Impact of sweep gas flow on extracorporeal CO2 removal (ECCO2R)
Veno-venous extracorporeal carbon dioxide (CO2) removal (vv-ECCO2R) is increasingly being used in the setting of acute respiratory failure. Blood flow rates range in clinical practice from 200 mL/min to more than 1500 mL/min, and sweep gas flow rates range from less than 1 to more than 10 L/min. The present porcine model study was aimed at determining the impact of varying sweep gas flow rates on CO2 removal under different blood flow conditions and membrane lung surface areas.
Two different membrane lungs, with surface areas of 0.4 and 0.8m2, were used in nine pigs with experimentally-induced hypercapnia. During each experiment, the blood flow was increased stepwise from 300 to 900 mL/min, with further increases up to 1800 mL/min with the larger membrane lung in steps of 300 mL/min. Sweep gas was titrated under each condition from 2 to 8 L/min in steps of 2 L/min. Extracorporeal CO2 elimination was normalized to a PaCO2 of 45 mmHg before the membrane lung.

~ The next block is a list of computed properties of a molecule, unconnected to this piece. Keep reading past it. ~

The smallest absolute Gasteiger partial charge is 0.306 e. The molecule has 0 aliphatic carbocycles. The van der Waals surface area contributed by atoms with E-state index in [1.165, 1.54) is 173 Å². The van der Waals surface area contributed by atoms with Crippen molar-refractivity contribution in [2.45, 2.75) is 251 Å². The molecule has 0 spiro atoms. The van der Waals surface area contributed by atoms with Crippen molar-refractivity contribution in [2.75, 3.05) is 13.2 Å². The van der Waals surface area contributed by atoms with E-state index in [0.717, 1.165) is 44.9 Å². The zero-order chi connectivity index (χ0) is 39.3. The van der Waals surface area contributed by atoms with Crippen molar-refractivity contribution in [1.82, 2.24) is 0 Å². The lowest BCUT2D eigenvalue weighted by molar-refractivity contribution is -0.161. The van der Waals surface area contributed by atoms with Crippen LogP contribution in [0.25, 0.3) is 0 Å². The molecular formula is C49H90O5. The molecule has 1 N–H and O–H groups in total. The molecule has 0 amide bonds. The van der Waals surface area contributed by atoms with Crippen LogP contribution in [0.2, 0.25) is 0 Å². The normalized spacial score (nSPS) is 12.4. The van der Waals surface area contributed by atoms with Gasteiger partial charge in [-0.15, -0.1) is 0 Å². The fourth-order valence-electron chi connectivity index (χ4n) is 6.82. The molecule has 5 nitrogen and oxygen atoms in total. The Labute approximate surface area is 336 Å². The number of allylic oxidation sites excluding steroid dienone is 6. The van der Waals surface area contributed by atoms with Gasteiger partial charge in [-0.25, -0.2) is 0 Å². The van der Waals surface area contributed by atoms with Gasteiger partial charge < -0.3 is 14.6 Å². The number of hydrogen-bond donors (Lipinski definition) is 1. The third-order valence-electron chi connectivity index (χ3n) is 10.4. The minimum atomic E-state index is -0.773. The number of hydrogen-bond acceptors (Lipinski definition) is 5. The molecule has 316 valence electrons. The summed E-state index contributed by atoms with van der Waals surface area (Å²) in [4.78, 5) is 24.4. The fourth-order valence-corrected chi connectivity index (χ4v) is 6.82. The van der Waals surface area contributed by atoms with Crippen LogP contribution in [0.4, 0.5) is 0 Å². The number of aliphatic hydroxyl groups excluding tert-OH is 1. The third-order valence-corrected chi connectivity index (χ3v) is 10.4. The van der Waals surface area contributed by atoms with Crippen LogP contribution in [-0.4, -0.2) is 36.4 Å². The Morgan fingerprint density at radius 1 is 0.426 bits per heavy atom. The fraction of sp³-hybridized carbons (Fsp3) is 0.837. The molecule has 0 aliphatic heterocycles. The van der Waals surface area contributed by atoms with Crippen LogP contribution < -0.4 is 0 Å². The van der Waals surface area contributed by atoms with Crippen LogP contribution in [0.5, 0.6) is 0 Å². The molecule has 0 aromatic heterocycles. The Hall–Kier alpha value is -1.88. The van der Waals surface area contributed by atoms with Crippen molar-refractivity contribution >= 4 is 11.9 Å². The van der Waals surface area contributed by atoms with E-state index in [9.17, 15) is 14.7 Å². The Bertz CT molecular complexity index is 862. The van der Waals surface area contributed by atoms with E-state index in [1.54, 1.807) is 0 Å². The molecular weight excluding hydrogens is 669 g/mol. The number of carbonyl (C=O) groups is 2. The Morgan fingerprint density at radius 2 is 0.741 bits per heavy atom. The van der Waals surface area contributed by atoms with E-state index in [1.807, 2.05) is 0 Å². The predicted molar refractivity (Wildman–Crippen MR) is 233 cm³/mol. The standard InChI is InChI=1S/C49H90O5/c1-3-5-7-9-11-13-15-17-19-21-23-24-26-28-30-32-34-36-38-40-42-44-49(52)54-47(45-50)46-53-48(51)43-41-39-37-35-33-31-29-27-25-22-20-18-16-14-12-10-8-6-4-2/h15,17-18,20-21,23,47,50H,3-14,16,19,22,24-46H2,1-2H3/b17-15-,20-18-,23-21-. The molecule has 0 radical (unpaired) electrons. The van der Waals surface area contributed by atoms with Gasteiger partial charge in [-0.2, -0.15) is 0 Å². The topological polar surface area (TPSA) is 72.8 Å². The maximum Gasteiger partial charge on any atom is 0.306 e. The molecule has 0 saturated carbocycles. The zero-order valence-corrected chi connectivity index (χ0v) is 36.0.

Reversal of hypercapnia was only feasible when blood flow rates above 900 mL/min were used with a membrane lung surface area of at least 0.8m2. The membrane lung with a surface of 0.4m2 allowed a maximum normalized CO2 elimination rate of 41 ± 6 mL/min with 8 L/min sweep gas flow and 900 mL blood flow/min. The increase in sweep gas flow from 2 to 8 L/min increased normalized CO2 elimination from 35 ± 5 to 41 ± 6 with 900 mL blood flow/min, whereas with lower blood flow rates, any increase was less effective, levelling out at 4 L sweep gas flow/min. The membrane lung with a surface area of 0.8m2 allowed a maximum normalized CO2 elimination rate of 101 ± 12 mL/min with increasing influence of sweep gas flow. The delta of normalized CO2 elimination increased from 4 ± 2 to 26 ± 7 mL/min with blood flow rates being increased from 300 to 1800 mL/min, respectively.
The influence of sweep gas flow on the CO2 removal capacity of ECCO2R systems depends predominantly on blood flow rate and membrane lung surface area. In this model, considerable CO2 removal occurred only with the larger membrane lung surface of 0.8m2 and when blood flow rates of ≥ 900 mL/min were used.
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Also Published In
- Intensive Care Medicine Experimental
More About This Work
- Published Here
- December 20, 2022
ARDS, Extracorporeal carbon dioxide removal, COPD, ECCO2R, ECMO